Caring for Your New Cherry Red Shrimp
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Origins: Cherry shrimps were discovered on Taiwan. And since there’s quite an extensive exotic fish industry thriving on that island, they started cranking them out in mass quantities in 2002. We finally tried some in 2004.
Appeal: How you gonna not like a bright red shrimp? Maybe that’s why they call them cherry red shrimp? Or cherry red algae-eating shrimp? Yes, they eat the hair algae that some aquarists equate with the plagues Moses visited upon ancient Egypt.
Size: One inch. That’s it. Males are smaller. Relax. Cherry red shrimp will not threaten your African cichlids. In fact, you better keep yours with very small tank mates.
Housing: Cherry red shrimp are thigmotactic. Most people think “thigmotactic” refers to crevice lovers like cucarachas and earwigs. Not so, chemo sabe (yes, we stretched for that pun, but not as much as the Type A personality in the table above). It means they need climbable surfaces such as aquatic plants to walk on or they get stressed out. You never want to tangle with a stressed out cherry red shrimp.
Water: Good old Des Moines aged tap water (220 ppm) provides the lime they use to build their rigid exoskeleton. Think of these guys as baby crayfish (very expensive baby crayfish) and you should succeed with them. Betcha you could aqua-farm these guys in any shady backyard fish-free pond.
Foods: Include cherry red shrimp in the algae-eating shrimp category. They like it. They love it. They want some more of it. However, their miniscule size means they can never ingest mass quantities. They also like any kind of fish flakes or pellets you give them – particularly those with lots of plant material in them. They’d probably even eat those hard as a rock shrimp pellets that eventually “melt” into your gravel and usually mess up your water.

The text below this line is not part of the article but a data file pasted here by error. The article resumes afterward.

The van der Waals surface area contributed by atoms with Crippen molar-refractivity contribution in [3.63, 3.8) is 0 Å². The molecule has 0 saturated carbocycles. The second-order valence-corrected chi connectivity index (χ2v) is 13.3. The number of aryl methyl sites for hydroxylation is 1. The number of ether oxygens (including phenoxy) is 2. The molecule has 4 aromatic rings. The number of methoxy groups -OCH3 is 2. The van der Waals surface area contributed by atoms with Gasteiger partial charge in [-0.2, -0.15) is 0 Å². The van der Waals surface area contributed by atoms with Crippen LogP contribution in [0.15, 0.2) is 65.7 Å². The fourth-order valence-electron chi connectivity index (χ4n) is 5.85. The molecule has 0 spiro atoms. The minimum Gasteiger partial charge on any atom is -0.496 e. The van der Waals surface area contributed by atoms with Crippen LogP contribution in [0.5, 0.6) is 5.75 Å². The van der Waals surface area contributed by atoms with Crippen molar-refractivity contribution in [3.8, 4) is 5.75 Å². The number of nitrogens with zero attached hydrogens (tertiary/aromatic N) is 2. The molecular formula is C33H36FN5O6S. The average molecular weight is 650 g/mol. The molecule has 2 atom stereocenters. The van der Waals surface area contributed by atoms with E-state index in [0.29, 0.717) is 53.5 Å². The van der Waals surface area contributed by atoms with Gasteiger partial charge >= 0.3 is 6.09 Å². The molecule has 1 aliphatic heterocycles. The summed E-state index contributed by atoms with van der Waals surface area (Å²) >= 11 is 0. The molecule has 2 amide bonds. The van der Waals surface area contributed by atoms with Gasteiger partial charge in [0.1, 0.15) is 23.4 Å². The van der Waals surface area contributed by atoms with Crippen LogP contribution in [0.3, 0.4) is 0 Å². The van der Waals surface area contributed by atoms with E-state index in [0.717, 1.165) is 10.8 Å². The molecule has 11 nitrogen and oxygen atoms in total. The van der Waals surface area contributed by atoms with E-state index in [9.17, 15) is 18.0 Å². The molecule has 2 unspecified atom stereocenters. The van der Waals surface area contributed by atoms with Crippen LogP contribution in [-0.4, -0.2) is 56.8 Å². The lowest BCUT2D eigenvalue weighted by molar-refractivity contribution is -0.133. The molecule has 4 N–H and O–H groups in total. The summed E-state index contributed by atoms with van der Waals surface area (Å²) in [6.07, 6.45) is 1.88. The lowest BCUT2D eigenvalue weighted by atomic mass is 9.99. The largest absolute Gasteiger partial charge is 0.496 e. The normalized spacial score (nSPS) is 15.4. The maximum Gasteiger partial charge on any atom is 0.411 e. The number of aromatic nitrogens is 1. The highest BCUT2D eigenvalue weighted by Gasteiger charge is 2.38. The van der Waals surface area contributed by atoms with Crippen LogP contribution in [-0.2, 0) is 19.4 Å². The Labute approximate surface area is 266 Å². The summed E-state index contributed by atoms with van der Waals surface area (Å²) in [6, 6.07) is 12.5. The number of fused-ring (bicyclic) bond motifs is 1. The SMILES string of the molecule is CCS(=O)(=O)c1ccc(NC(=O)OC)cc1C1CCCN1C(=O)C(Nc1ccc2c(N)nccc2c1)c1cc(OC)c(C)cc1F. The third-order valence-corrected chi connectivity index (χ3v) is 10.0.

Temperature: Keep your cherry red shrimp at tropical temperatures – 75o to 80o. They adjust better to cooler rather than warmer temperatures.
Decór: Cherry red shrimp make primo candidates for planted aquaria. There’s almost a symbiotic relationship there. They clean up the volunteer algae that magically appear and snack at the salad bar you provide for their tiny tender toesies.
Breeding: Haven’t had ours long enough to breed them. Should take care of itself in a well planted predator-free aquarium. Predators on the bite-size babies include nearly anything that moves. Don’t trust the parents either. Get out your hot glue gun and build a little breeding cage out of nylon net – the stuff they use to make tutus flouncier or scrub your back in the shower.
Larvae Care: The larvae can’t be much larger than newly hatched brine shrimp. Start your newly hatched cherry red shrimp on one of the dust-fine micro foods or pulverize whatever flake foods the parents are eating.
Medication: Most concoctions designed to kill pests will probably severely stress or even kill these little guys. Copper in their water invariably kills cherry red shrimp. Ditto with most shrimps and other assorted crustacea.
Last Word: Cherry red shrimp catch your eye -- cute little bright red bugs crawling on green plant leaves. However, they can be kept only with the smallest tank residents. When new, they lose their red color for a short time. It comes back in a day or so. Feeding them color foods will probably make them redder. LA.
Simon Janžekovič, July 28, 2009
RE Red Cherry Shrimp
You made some mistakes in their description.
The first mistake is that in the article it says, that they come from Taiwan, this is false, because they do not occur naturally anywhere. They were bred from the Neocaridina heteropoda shrimp. The second is that you have written the larvae are like brine shrimp, this is false. Because there is no planktonic larval stage, but the new shrimp that hatch are miniature copies of the adults. And you have also written that you shouldn't keep the young shrimp with adults. This is false because all shrimp that come from the family Neocaridina can live with young shrimp. They won't attack or eat them. And you have also written that it prefers water with salt. In my experience they do not need salt, not for breeding and not for living. You should also write the names of the fish that are suitable for living with these shrimp. These are white clouds, all Otocinclus, mini rasboras and Celestichthys margaritatus. These fish won't bother shrimp and will not eat or won't eat much of the larvae (if you have a planted aquarium).
A: Perhaps they didn't originally come from Taiwan. That's where mine came from. I didn't say they were like brine shrimp, I said the babies were about the size of baby brine shrimp. Perhaps they don't eat the babies. Other good mixers are the pygmy gouramis and bristlenose plecos. Thanks for your input. I added it to my page. LA
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